Next, block 120 inquires whether any process held in the queue out-ranks the running process. If so, then block 125 suspends the running process, and runs the higher-ranking process standing in the queue. If not, block 130 is reached, which inquires whether the running process has completed. If so, block 135 indicates that the highest-ranked process in the queue is then run, and the logic returns to block 100, which repeats the process.

Thus, at any given time, the highest-ranked process is always run, and that process displaces any lower-ranked running process. Of course, this rule is subject to a common-sense interpretation. That is, for example, a low-ranking process may be running when a higher-ranking process arrives. At the precise time of arrival, the rule is temporarily violated, because the low-ranking process will continue to run for a short time, until the higher-ranking process is identified and launched. However, these events simply illustrate computation delays inherent in identifying the higher-ranking process, and to get it running.

It should be recognized that the queue is a tangible entity, and, in one form, is a device by which the positions of tasks, within the queue, can be assigned, and recognized. The "tasks," in many cases, are represented by data waiting to be processed.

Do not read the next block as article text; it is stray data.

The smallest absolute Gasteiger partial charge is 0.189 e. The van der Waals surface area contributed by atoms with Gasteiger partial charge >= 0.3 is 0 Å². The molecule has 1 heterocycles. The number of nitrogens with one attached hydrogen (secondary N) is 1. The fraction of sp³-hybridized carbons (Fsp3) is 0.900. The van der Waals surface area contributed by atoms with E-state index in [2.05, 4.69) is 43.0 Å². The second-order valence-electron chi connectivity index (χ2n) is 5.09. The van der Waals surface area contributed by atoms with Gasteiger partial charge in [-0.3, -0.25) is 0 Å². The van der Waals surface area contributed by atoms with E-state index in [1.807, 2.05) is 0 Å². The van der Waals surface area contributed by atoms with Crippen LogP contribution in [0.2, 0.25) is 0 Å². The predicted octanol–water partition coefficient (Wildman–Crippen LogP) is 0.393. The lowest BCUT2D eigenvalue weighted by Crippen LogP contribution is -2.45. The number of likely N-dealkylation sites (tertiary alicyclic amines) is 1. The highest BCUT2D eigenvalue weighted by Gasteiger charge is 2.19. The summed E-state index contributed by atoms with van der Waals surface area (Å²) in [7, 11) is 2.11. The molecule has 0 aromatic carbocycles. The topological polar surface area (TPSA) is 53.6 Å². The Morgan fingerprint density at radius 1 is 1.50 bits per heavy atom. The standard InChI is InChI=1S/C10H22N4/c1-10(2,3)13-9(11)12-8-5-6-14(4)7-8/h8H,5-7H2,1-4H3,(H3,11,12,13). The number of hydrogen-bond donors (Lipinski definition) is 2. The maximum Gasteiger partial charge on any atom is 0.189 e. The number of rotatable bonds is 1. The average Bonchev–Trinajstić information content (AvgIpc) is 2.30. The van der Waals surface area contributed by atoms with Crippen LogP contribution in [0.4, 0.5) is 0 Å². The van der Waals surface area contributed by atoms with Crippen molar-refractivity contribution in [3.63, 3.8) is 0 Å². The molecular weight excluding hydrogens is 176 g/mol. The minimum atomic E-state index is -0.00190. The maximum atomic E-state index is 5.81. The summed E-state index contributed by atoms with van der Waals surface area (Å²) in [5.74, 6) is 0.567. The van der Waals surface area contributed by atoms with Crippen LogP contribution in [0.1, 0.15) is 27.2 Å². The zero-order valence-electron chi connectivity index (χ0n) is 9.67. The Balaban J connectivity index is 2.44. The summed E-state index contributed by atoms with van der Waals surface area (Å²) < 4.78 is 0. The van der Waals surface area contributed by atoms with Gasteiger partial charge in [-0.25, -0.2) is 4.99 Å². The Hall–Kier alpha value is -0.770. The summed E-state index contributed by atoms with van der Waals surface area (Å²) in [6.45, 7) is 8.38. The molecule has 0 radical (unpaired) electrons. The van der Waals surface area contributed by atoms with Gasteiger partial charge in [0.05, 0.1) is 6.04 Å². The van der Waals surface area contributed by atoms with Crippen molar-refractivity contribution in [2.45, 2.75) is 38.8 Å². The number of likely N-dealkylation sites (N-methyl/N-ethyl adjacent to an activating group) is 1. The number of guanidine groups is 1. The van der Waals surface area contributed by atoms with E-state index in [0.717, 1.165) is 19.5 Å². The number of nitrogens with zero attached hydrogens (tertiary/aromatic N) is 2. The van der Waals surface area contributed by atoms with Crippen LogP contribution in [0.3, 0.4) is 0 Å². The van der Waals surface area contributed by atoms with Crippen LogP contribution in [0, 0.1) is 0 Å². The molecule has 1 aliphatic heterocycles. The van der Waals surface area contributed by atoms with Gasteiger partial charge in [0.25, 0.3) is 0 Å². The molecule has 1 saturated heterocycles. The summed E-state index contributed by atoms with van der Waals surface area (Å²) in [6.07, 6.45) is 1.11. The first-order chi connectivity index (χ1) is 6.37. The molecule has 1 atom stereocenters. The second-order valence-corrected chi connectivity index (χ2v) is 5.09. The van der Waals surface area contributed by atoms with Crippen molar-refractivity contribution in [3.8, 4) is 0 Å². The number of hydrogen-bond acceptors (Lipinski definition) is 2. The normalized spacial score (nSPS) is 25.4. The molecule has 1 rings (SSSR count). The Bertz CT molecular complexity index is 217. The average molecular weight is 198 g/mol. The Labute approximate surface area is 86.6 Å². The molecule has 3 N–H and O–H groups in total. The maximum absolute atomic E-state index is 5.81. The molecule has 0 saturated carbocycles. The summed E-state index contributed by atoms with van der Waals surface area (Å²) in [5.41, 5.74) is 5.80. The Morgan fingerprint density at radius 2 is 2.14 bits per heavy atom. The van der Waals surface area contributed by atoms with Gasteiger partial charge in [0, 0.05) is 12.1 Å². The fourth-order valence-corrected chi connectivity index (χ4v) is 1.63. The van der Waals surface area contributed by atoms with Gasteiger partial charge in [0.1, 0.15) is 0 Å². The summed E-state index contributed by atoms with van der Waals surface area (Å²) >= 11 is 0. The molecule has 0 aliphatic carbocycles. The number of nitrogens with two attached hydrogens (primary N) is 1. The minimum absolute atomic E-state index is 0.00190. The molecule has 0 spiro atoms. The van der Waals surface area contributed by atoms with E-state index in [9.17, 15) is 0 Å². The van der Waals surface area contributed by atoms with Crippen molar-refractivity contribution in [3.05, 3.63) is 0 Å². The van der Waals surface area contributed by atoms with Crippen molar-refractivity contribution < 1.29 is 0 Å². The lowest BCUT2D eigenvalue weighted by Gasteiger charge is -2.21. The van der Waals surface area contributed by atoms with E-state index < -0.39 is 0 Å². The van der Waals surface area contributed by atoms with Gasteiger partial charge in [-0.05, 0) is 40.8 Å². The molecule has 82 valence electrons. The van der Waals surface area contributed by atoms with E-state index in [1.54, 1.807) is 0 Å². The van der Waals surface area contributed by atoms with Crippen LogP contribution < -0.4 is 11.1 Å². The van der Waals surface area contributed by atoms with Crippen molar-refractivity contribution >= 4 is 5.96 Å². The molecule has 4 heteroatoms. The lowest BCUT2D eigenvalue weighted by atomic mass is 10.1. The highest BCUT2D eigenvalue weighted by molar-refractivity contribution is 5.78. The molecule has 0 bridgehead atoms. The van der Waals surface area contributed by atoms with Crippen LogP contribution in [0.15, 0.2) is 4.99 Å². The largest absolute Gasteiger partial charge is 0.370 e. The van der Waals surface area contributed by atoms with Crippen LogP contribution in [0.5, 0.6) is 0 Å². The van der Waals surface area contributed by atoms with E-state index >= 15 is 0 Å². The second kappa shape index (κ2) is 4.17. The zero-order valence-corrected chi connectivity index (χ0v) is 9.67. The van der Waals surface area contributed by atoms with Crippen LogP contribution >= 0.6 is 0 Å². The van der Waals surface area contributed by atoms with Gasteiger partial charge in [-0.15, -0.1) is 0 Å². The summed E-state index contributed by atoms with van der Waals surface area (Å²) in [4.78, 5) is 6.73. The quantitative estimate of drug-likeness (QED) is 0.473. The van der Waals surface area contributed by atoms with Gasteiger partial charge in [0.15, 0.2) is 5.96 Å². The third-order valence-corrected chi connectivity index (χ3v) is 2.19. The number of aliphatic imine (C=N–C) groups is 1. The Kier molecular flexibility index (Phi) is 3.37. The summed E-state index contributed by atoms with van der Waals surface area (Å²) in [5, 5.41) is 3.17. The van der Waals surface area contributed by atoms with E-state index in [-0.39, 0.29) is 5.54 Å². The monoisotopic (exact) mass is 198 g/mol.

Flow Chart of FIGS. 4 and 5

The preceding discussion indicated that, at any given time, subject to switch-over delays, the highest-ranked I/O process runs. However, it is possible that the highest-ranked process will not fully occupy the entire capabilities of the computer. As a simple example, the highest-ranked I/O process may involve video conferencing, using ISDN telephone lines, wherein a video image is produced in a window on a computer display. Assume that the frame rate of the video image is 10 frames per second, meaning that the image contained in the window changes every 1/10 second.

It is possible that the ISDN card 6B in FIG. 1 can handle each frame in far less time than the required 1/10 second. As a specific hypothetical example, assume that the ISDN card 6B can handle one frame in 1/100 (i.e., 0.01) second. Since a new frame must be handled every 1/10 (i.e., 0.10) second, and since the ISDN card can handle that frame in the stated shorter time of 1/100 (i.e., 0.01) second, then, for each frame, the ISDN card stands idle for 0.09 second. But even though the ISDN card is idle ninety percent of the time, other I/O tasks are blocked, so long as the ISDN card has highest priority.

This idleness can be explained from another perspective. ISDN lines are commonly supplied in pairs, and a common type of pair can carry 128 Kilo-bits per second, corresponding to 16 Kilo-bytes per second (128/8=16). Also, the data for the frames described above is commonly stored in a "frame buffer" (also called video RAM).